OHP has reconfigured the auditorium for a socially-distanced Covid world: in place of tiers to a vertiginous back row, we have a gently sloping auditorium filled with 400 chairs, no two alike, stage props that have been begged and borrowed from theatres all over London. At OHP, even the seats have theatrical experience.
Fears that this might affect the sound were unfounded and Cordelia Chisholm’s stylish set helped bounce every note from the cast, chorus and the reduced-size orchestra into the auditorium.
Verdi’s opera, written in 1853, tells the story of a woman dying from a respiratory disease. In the venal society she inhabits, men have all the power, influence and money and women survive by making themselves attractive to wealthy 'protectors'. All of which may sound familiar to a contemporary audience.
Women must ingratiate themselves with men in Violetta's Paris. Photo: Ali Wright
Before a note of music was played, director Rodula Gaitanou sent the sound of Violetta’s laboured breathing into the auditorium, which then merged into the ethereal sounds of the start of Verdi’s overture, high mournful strings painting a portrait of the dying Violetta and exquisitely played by the City of London Sinfonia. It was a gripping start to a fairly conventional production, set perfectly sensibly in the 1890s, when Paris was still a city of beautiful courtesans and men fighting duels to defend their (own) honour.
Chisholm’s set lends a welcome air of luxury – a gold-framed Hall of Mirrors running diagonally across the stage, leading to a circular room where Violetta waits to welcome her guests. Violetta is played by the Australian soprano Lauren Fagan, who sang the rôle when this production was new in 2018 and who knows how to negotiate every corner of Violetta’s challenging music.
The corrupt atmosphere where everything is for sale is, in a nice touch, conjured up by the unveiling of a painting which turns out to be Courbet’s explicit L’Origine du Monde, acquired by the Marquis, Violetta’s current protector.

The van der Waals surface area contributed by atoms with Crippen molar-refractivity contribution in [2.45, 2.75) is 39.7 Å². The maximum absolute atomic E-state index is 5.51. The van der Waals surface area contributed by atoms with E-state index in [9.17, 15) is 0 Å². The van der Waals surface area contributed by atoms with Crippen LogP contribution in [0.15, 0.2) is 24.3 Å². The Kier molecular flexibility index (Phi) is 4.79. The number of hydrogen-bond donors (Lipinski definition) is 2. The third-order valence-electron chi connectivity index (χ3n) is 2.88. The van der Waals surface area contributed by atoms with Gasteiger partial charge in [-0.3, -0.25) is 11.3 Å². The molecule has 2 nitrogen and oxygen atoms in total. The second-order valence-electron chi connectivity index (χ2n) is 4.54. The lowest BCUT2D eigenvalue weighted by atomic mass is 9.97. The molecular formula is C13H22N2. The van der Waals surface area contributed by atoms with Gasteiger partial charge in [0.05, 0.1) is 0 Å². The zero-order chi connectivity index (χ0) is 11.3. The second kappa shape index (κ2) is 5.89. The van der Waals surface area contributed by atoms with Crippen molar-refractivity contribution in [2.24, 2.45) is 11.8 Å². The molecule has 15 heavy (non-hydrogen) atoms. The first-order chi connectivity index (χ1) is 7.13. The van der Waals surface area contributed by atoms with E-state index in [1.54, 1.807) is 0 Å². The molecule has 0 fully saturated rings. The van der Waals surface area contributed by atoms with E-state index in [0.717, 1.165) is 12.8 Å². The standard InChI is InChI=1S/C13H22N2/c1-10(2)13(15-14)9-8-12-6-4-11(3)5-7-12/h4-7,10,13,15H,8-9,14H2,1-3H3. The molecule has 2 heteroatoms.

Violetta (left, Lauren Fagan) is insulted by her lover Alfredo (Matteo Desole). Photo: Ali Wright
The young poet who persuades her to give up the hectic life that is killing her is played by Matteo Desole, a real Italian tenor with a large voice that he seemed determined to make even larger. He sang Alfredo as if he would rather be singing Manrico in Verdi's grand Il Trovatore, but, in the last act, showed that he could also produce beautifully soft, sustained singing which would have been welcome earlier in the evening.
In Act 2, the lovers are living an idyllic life in the countryside, paid for by Violetta secretly selling her possessions, and the Hall of Mirrors is transformed into a conservatory. Germont, Alfredo’s father, arrives to rescue him from the clutches of the woman he assumes is ruining him. Gaitanou has him bring a large wad of cash to pay Violetta off with, a telling foreshadowing of the next scene where Alfredo throws his gambling winnings in Violetta’s face to pay her for her 'services'.
Stephen Gadd portrays Germont very sympathetically, perhaps too sympathetically for this representative of a pitiless and hypocritical society who brushes off Violetta’s pleas that she is dying. He forces her to leave Alfredo and return to the life that’s killing her. When he turns up at Flora’s party and disowns Alfredo for publicly humiliating Violetta, he overlooks the fact that he himself is the main engine of their tragedy.
Violetta (Lauren Fagan) dies alone. Photo: Ali Wright
Then, in the last Act of this production, something extraordinary happens.
As part of this season’s reconfigured auditorium, a runway has been built right round where the orchestra pit would normally be. Matthew Kofi Waldren conducts the City of London Sinfonia from the centre. Gaitanou has delirious Violetta run down this runway and it is here, front and centre, just a few feet from the audience and with the orchestra behind her, that her reunion with Alfredo is staged. The effect on the audience is electrifying. The fourth wall had been punched through at the most poignant moment in the story and the profound silence descended which only happens when an entire audience is completely gripped.
It is also at this point that the socially-distanced staging added another layer to the tragedy. At no point in the staging had the principals touched each other and, at this moment of reunion just before death, it seemed unbearably cruel that the lovers couldn’t embrace. They each curled up on the floor, a little way from each other, trapped in a situation not of their making but which is destroying them.
The external world and the internal world of the opera seemed to fuse. When the other principals joined them for the final quintet, the lighting designer, Simon Corder flooded them all with golden light. When the blackout came on the last chord, the applause was explosive.
La Traviata is sung in Italian with English surtitles. Click here to book for 11 June. Click here for returns, and here for Side Seats sold each Monday for the next week's performances
|La Traviata, Opera Holland Park 2021 review
|Opera Holland Park, Stable Yard, Holland Park, London , W8 6LU | MAP
|South Kensington (underground)
11 Jun 21 – 29 Jun 21, Nine performances remaining. Running time c 3hr including interval
|Click here for more information and booking